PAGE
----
Question: Hydroponic growing isn’t necessarily organic. I thought that organic was the most important thing when it came to food. And what about organic fertilizers?
The short answer: Minerals (things like copper, iron, phosphorus, etc,) are, by definition, inorganic. The word organic actually means carbon-based, or living, which refers specifically to plants and animals. Hence, an earth mineral cannot be organic.
The long answer: In certified organic growing, the fertilizers used must come from a plant or animal base. In hydroponic systems, we use earth minerals, otherwise you’d have dead plant-or-animal matter floating around, and it would rot and stink. The thing is, plants have 16 major macro and trace elements that they require. Whether those come from earth minerals, or from minerals in plants and animals, is irrelevant. An earth mineral cannot be organic. The key difference between field organics and hydroponics/aeroponics is that we utilize earth minerals refined in their purest form so that we know exactly what’s going into the plants in the right formulation to get what we want to get out of the plant.
NASA worked to develop mineral solutions that would put more nutrients into plants so that they could grow a healthier plant (for astronauts in space, because their food sources are so very limited). The question must be asked: if we’re raising nutrient dense, healthier plants for astronauts, why aren’t we doing the same thing in agriculture? And the answer is, invariably, we’ve never done it because we don’t have to. Agriculture is very price-point based; whether it’s organic or conventional, farming isn’t a high profit venture, so farmers put the least amount that they can into producing a crop.
One of our key goals that inventor Tim Blank had with the Tower Gardens™ was to develop a system that you could open up and, without having a bunch of expensive electronic equipment (which you’d typically need to do with conventional hydroponics), set up in 30 minutes. And the one nutrient solution they’d use (as opposed to the dozens they’d need for different crops with conventional hydroponics) would work well for tomatoes, for flowers, for lettuces, for cucumbers – whatever crop they want to grow.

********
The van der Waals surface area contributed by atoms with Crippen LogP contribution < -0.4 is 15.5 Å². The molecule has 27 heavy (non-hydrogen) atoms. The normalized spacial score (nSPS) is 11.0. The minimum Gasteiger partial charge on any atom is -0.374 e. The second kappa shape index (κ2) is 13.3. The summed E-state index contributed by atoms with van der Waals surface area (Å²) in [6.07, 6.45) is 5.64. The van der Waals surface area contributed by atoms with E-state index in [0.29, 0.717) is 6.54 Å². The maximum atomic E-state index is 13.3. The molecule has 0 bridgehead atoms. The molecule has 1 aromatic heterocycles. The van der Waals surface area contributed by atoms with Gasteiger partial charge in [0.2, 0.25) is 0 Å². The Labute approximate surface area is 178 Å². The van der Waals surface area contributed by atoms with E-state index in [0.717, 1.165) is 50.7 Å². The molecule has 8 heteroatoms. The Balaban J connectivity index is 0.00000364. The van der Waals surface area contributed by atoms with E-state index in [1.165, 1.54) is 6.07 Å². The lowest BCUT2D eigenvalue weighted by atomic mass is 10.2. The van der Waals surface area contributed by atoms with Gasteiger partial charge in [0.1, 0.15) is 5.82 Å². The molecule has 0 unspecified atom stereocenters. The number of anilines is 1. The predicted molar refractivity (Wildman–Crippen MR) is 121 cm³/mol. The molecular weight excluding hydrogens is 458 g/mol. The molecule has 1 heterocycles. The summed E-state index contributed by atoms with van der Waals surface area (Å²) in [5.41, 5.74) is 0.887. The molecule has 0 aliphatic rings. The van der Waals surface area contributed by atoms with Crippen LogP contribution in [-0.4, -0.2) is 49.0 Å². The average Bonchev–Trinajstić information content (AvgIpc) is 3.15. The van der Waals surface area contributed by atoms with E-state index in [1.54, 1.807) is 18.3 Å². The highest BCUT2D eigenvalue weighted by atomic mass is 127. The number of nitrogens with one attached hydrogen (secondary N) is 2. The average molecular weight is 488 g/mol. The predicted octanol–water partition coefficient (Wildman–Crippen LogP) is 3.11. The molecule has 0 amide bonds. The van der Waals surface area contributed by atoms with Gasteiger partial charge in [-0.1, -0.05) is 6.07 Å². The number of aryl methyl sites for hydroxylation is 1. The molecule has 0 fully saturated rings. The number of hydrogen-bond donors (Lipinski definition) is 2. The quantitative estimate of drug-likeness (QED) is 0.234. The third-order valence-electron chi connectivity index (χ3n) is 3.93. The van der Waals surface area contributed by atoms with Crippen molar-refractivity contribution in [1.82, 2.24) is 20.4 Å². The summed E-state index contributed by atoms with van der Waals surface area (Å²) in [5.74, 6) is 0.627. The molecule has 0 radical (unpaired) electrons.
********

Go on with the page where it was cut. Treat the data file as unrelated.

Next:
And that’s really what we did with the Tower Tonic™: rich, abundant, ionic earth minerals that are important for plant growth. And those minerals would be nitrogen, phosphorus, potassium, calcium, magnesium, sulfur, and trace minerals, like boron, chlorine, manganese, zinc – these are all essential for good, healthy plant growth. But in addition to that, we have a wide range of trace minerals that are also important to human health, and they’re in that nutrient solution in very small amounts, and basically the plant may or may not need to use those minerals but they are available for take-up to help aid in the nutrition, and the health of the plant.
Also, one of the key differences in the Tower Tonic™ (compared to any organic or conventional fertilizer that’s used in agriculture today) is that we stay away from ammoniacal nitrogen. Instead, we use nitrate nitrogen. A good comparison to human nutrition is the difference between white table sugar and a complex carbohydrate found in a grain or vegetable. Ammoniacal nitrogen used with food crops force quick, explosive growth, which is why modern farmers use it. The problem is that with that kind of explosive growth, you get a weak cell structure; the most important component to every plant and cell wall is calcium, and when a food crop is forced to grow quickly like that, it becomes more susceptible to insect damage and pest damage. Just like if we were to eat lots of table sugar: we get quick energy, and we crash later – our immune system is weakened, we feel tired, etc. But eating a complex carbohydrate gives our bodies longer-lasting energy that doesn’t take a toll on our health. The same is true for food crop plants that are grown with nitrate nitrogen.
There are several dozen differences between the Tower Tonic™ and conventional hydroponic solutions and systems, but how we feed our plants is just one of the key differences: it’s rich in calcium, and rich in trace minerals that are important to people. Balanced plant health and wellness, along with human health and nutrition, is at the center of what we’re about.